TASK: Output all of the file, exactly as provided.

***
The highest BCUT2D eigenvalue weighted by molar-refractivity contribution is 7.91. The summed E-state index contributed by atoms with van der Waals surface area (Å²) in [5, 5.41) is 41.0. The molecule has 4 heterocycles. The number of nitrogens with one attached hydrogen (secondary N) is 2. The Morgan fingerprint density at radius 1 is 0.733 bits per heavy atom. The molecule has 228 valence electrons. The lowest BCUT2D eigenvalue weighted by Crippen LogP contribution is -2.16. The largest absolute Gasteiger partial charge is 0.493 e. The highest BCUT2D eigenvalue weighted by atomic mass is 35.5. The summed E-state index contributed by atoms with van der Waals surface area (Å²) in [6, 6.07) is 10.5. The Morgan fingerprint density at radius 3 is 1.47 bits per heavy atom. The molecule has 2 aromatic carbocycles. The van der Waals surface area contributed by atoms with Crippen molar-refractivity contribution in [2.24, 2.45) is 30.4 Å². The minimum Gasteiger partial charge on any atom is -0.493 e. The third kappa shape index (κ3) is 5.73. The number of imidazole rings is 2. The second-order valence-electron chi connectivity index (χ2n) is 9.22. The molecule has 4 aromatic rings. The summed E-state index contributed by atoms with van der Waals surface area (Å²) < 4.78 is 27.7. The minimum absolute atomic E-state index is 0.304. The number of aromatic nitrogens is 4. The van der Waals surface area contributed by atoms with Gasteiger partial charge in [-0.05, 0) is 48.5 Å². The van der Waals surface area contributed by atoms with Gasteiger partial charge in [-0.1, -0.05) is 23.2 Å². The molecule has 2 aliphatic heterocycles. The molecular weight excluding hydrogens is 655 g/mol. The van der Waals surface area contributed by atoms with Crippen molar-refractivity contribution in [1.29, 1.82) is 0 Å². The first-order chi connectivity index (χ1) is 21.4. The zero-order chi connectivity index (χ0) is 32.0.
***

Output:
The highest BCUT2D eigenvalue weighted by molar-refractivity contribution is 7.91. The summed E-state index contributed by atoms with van der Waals surface area (Å²) in [5, 5.41) is 41.0. The molecule has 4 heterocycles. The number of nitrogens with one attached hydrogen (secondary N) is 2. The Morgan fingerprint density at radius 1 is 0.733 bits per heavy atom. The molecule has 228 valence electrons. The lowest BCUT2D eigenvalue weighted by Crippen LogP contribution is -2.16. The largest absolute Gasteiger partial charge is 0.493 e. The highest BCUT2D eigenvalue weighted by atomic mass is 35.5. The summed E-state index contributed by atoms with van der Waals surface area (Å²) in [6, 6.07) is 10.5. The Morgan fingerprint density at radius 3 is 1.47 bits per heavy atom. The molecule has 2 aromatic carbocycles. The van der Waals surface area contributed by atoms with Crippen molar-refractivity contribution in [2.24, 2.45) is 30.4 Å². The minimum Gasteiger partial charge on any atom is -0.493 e. The third kappa shape index (κ3) is 5.73. The number of imidazole rings is 2. The second-order valence-electron chi connectivity index (χ2n) is 9.22. The molecule has 4 aromatic rings. The summed E-state index contributed by atoms with van der Waals surface area (Å²) < 4.78 is 27.7. The minimum absolute atomic E-state index is 0.304. The number of aromatic nitrogens is 4. The van der Waals surface area contributed by atoms with Gasteiger partial charge in [-0.05, 0) is 48.5 Å². The van der Waals surface area contributed by atoms with Gasteiger partial charge in [-0.1, -0.05) is 23.2 Å². The molecule has 2 aliphatic heterocycles. The molecular weight excluding hydrogens is 655 g/mol. The van der Waals surface area contributed by atoms with Crippen molar-refractivity contribution in [1.29, 1.82) is 0 Å². The first-order chi connectivity index (χ1) is 21.4. The zero-order chi connectivity index (χ0) is 32.0.